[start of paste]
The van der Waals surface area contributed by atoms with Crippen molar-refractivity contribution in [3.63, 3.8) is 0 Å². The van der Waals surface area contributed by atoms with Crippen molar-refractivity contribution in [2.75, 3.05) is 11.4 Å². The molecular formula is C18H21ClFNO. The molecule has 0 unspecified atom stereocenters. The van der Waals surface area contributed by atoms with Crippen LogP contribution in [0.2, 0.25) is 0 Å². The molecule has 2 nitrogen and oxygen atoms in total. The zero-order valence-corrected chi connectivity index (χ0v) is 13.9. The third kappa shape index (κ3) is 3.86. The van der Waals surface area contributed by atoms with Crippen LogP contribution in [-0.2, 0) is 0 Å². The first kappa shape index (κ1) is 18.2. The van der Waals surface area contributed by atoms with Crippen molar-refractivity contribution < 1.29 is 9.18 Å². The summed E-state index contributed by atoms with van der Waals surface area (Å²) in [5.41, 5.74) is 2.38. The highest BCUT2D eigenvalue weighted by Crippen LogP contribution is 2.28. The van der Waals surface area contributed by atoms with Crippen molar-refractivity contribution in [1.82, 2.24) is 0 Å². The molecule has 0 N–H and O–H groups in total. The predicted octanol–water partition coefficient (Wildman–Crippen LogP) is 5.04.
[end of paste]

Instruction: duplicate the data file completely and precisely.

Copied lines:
The van der Waals surface area contributed by atoms with Crippen molar-refractivity contribution in [3.63, 3.8) is 0 Å². The van der Waals surface area contributed by atoms with Crippen molar-refractivity contribution in [2.75, 3.05) is 11.4 Å². The molecular formula is C18H21ClFNO. The molecule has 0 unspecified atom stereocenters. The van der Waals surface area contributed by atoms with Crippen LogP contribution in [0.2, 0.25) is 0 Å². The molecule has 2 nitrogen and oxygen atoms in total. The zero-order valence-corrected chi connectivity index (χ0v) is 13.9. The third kappa shape index (κ3) is 3.86. The van der Waals surface area contributed by atoms with Crippen LogP contribution in [-0.2, 0) is 0 Å². The first kappa shape index (κ1) is 18.2. The van der Waals surface area contributed by atoms with Crippen molar-refractivity contribution < 1.29 is 9.18 Å². The summed E-state index contributed by atoms with van der Waals surface area (Å²) in [5.41, 5.74) is 2.38. The highest BCUT2D eigenvalue weighted by Crippen LogP contribution is 2.28. The van der Waals surface area contributed by atoms with Crippen molar-refractivity contribution in [1.82, 2.24) is 0 Å². The molecule has 0 N–H and O–H groups in total. The predicted octanol–water partition coefficient (Wildman–Crippen LogP) is 5.04.